The bureaucratic value of a free press

How a free press shrinks the OODA loop.

Everyone knows that a free press is the citizen’s only hope of learning what the bureaucrats (and the political appointees) are doing. It’s less widely understood, but not less true, that the bureaucrats and political appointees are frequently just as dependent on the press for their picture of the world.

Organizational structures filter information, frequently filtering out exactly what the folks at the top most need to know. Obviously, no one had dared to tell Saddem Hussein how weak the Iraqi Army actually was; I wonder whether anyone had summoned the nerve to tell him he no longer had any WMD capacity.

Latest case in point: the Taguba report on Abu Ghraib was completed in late February. As of the end of April, when Sy Hersh broke the story in The New Yorker, Gen. Richard Myers, the Chairman of the Joint Chiefs of Staff still hadn’t seen the report. Myers explained to a reporter that the report was “working its way up the chain.”

Note that the report didn’t have that far up to work; it was written by a two-star general, and Myers is a four-star. But for two months, people in between sat on it. Perhaps no one wanted to be the bearer of bad tidings. If I were Myers, I’d be pretty upset at getting blindsided this way, and I’d have some choice things to say to whoever was sitting on this keg of dynamite until it exploded under all of us.

And I’d be grateful to Sy Hersh for cluing me in on what my own organization was doing.

Footnote: The above assumes that Gen. Myers hadn’t actually been told about the report and decided himself not to formally see it in order to dodge his own responsibility. The fact that Myers apparently still hasn’t ordered a copy delivered to his desk raises some questions. But if Myers knew, then substitute “Rumsfeld” or “Bush“: in any case, the people in charge learned things from the press they couldn’t learn from their subordinates.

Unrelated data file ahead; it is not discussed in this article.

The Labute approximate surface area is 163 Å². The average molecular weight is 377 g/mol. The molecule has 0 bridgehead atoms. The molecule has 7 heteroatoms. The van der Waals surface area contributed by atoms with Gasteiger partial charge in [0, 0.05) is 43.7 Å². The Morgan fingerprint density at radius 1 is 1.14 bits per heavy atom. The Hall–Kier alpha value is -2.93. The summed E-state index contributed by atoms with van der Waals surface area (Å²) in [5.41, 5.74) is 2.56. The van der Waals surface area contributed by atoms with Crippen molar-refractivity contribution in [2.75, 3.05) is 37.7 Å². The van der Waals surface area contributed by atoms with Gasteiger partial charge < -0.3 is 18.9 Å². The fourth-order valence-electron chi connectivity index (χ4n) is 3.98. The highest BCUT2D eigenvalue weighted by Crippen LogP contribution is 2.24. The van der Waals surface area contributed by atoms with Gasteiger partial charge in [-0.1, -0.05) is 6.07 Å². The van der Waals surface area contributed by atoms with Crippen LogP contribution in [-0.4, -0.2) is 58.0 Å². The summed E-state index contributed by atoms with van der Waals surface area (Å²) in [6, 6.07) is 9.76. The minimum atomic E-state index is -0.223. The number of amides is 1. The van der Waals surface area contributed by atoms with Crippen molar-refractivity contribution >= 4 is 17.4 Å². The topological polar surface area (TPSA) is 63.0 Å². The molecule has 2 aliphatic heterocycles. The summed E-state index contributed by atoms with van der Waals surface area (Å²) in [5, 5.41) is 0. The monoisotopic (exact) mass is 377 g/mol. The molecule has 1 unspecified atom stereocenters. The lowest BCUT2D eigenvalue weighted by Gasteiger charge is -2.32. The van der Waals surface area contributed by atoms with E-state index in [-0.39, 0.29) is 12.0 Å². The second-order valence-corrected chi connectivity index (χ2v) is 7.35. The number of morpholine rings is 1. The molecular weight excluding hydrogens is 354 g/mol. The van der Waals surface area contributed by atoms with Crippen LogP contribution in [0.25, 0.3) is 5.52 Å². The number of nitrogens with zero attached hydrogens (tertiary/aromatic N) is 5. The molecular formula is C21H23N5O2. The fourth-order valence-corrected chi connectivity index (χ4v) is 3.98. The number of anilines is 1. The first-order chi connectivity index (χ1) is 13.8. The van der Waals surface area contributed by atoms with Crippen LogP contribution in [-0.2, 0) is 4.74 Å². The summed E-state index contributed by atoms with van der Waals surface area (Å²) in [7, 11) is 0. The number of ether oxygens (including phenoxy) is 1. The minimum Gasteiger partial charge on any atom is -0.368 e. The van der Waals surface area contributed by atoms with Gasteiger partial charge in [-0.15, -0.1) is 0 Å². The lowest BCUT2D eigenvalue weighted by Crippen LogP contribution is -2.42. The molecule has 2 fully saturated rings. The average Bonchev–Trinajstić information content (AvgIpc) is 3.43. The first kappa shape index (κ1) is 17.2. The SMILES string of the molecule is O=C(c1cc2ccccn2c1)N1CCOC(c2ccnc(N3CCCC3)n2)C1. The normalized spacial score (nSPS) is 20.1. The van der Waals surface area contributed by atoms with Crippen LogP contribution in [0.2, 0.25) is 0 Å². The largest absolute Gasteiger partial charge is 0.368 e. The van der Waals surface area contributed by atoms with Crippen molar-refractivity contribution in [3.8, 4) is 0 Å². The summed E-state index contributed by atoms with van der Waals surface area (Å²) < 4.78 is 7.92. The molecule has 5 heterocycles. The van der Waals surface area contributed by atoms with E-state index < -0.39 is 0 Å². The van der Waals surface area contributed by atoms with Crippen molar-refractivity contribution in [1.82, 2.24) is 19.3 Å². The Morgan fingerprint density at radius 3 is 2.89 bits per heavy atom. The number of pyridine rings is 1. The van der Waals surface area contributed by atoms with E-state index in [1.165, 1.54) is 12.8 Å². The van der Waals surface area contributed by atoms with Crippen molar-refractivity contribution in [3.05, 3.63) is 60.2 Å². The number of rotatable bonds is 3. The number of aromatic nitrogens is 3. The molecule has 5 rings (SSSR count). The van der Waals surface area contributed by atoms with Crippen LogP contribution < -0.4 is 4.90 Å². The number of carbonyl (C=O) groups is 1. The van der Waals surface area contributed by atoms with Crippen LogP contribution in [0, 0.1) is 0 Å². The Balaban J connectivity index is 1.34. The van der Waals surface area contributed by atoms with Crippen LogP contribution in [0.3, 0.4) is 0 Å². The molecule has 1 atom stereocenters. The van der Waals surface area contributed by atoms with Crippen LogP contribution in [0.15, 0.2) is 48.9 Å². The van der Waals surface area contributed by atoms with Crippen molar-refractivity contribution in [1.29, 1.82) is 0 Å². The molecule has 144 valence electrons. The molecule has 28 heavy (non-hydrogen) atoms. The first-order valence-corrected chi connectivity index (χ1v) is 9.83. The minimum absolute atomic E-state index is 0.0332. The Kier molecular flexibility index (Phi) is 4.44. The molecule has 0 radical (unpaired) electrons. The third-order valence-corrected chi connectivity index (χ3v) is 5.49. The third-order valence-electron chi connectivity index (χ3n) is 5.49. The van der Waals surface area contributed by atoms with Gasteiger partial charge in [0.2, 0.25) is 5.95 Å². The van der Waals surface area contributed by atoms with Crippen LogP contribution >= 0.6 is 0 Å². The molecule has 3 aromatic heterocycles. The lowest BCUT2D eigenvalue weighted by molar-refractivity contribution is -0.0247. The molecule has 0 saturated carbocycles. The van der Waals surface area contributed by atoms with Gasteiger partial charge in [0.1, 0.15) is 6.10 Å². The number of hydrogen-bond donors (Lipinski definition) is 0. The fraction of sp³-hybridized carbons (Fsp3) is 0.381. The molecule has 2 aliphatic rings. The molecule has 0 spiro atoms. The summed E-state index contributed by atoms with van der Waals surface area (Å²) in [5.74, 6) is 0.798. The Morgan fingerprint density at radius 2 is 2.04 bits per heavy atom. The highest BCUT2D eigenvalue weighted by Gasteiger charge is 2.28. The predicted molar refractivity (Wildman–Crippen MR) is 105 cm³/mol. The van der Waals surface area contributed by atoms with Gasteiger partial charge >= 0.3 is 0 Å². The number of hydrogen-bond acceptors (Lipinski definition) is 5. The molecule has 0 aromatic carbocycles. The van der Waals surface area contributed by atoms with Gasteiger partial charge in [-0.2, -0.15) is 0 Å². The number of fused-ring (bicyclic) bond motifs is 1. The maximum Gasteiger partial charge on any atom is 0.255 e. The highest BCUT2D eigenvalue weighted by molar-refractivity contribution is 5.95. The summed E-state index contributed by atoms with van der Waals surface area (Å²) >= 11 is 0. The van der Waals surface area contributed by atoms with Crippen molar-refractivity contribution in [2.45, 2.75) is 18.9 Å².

Update: If you’re less wedded to ignorance than the Chairman of the Joint Chiefs of Staff, the Secretary of Defense, or the President of the United States, you can read the Taguba report for yourself.

Author: Mark Kleiman

Professor of Public Policy at the NYU Marron Institute for Urban Management and editor of the Journal of Drug Policy Analysis. Teaches about the methods of policy analysis about drug abuse control and crime control policy, working out the implications of two principles: that swift and certain sanctions don't have to be severe to be effective, and that well-designed threats usually don't have to be carried out. Books: Drugs and Drug Policy: What Everyone Needs to Know (with Jonathan Caulkins and Angela Hawken) When Brute Force Fails: How to Have Less Crime and Less Punishment (Princeton, 2009; named one of the "books of the year" by The Economist Against Excess: Drug Policy for Results (Basic, 1993) Marijuana: Costs of Abuse, Costs of Control (Greenwood, 1989) UCLA Homepage Curriculum Vitae Contact:

One thought on “The bureaucratic value of a free press”

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